Back in 2014 when Google announced that HTTPS would become a ranking signal, many website and web application owners made the jump from HTTP to HTTPS in search of a small rankings edge.
Along with a push to have more sites implement HTTPS came an increase in the use of language related to web application security. Many people began to incorrectly associate HTTPS with a website or web application that was more secure.
In this post, we’re going to try to confirm some of the truths and dispel some of the myths surrounding HTTPS — to help you understand in which situations HTTPS offers an appropriate solution and where it falls short.
Understanding the Basics of HTTP and HTTPS
HTTP stands for Hypertext Transfer Protocol which is the primary method by which messages and actions are transmitted across the web. It essentially tells browsers and servers what actions they should take and when they should do so when browsing a website or a web application such as Facebook..
HTTPS is simply a secure version of HTTP. It is made secure by encrypting the information as it is transferred from the end-users web browser to the server and back. HTTPS also uses a different port (443) than HTTP (port 80).
In order to run a website or web application on HTTPS, you simply need to obtain an SSL certificate from a certificate authority. Depending on the certificate authority and type of SSL certificate, the requirements can vary greatly. There are two primary types of certificates used outside of intranets: The easiest to obtain is a domain validation certificate. All that’s required to obtain this type of certificate is proof that you own or control the domain. The other type of certificate is called a fully-authenticated certificate.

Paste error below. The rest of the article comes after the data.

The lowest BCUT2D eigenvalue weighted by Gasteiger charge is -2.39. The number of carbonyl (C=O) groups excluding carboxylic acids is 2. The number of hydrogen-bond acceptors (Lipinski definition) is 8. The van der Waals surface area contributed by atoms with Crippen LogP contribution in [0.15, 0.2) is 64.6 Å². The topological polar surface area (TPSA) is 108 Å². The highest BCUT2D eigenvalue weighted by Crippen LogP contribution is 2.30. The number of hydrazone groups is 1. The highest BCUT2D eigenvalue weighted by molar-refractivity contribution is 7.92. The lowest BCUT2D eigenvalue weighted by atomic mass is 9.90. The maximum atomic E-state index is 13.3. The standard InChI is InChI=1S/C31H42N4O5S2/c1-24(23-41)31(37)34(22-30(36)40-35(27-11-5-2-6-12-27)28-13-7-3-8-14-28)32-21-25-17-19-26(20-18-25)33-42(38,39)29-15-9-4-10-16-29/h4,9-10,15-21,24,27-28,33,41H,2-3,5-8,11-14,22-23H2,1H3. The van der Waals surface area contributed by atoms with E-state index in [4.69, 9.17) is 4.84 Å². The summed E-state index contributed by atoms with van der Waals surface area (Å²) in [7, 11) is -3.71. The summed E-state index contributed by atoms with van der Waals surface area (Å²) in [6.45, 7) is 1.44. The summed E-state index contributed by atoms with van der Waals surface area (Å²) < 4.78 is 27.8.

In order to obtain a fully-authenticated certificate, you need to verify ownership and authority over the domain in question as well as the legal name of the business and appropriate geographical information.
There are many applications in which HTTPS is an appropriate solution to a very serious problem: Improving the safeguarding of sensitive information. It effectively reduces the risk of a variety of security concerns such as man-in- the-middle attacks. It’s important to understand that even if you’re implemented HTTPS for the right reasons, it’s not infallible. HTTPS can be and is defeated on a regular basis. To make matters worse, even companies who have the best of intentions when implementing HTTPS fail to realize that the same data that is secured when in transit, needs to be secured when hosted on company servers.
The Ashley Madison breach would be one example of late. Safeguarding information in transit is completely unrelated to the development of a secure website or web application.
HTTPS Has Nothing to Do With Web Application Security
Many people ask: Does HTTPS make our website or web application more secure?
The simple answer is no, it does not. HTTPS secures information in transit but does nothing to secure the information that is resident on a server or to improve the security posture of the web application itself.
Although implementation of HTTPS is a good idea where sensitive information is being transferred back and forth, it’s still possible for a website or web application to be hacked. In fact, it makes no difference to a hacker whether or not your website uses an SSL Certificate.
HTTPS does not protect against SQL Injection, Cross-site Scripting, Command Injection or any number of attacks because once the port is open, any traffic, malicious or friendly, can reach your website or application. In order to reduce the probability of your website or web application being hacked, it is necessary to scan it for vulnerabilities in the same way that a hacker would by using a combination of manual penetration testing and an automated web application scanner.
HTTPS is One Small Part of Your Overall Security Posture
The purpose of this post is not to discourage the use of HTTPS. There are many instances where it’s important, even critical to encrypt information being transmitted between a user browser and a server. Just as there are many instances where it’s critical to encrypt the information contained on a server.
But at the same time, you need to realize that the encryption of data is not related to the overall security of your web application. Maintaining a strong security posture requires the use of multiple approaches —automated web application vulnerability scanning, manual penetration testing and yes, encryption of sensitive data, whether in transit or sitting on a server.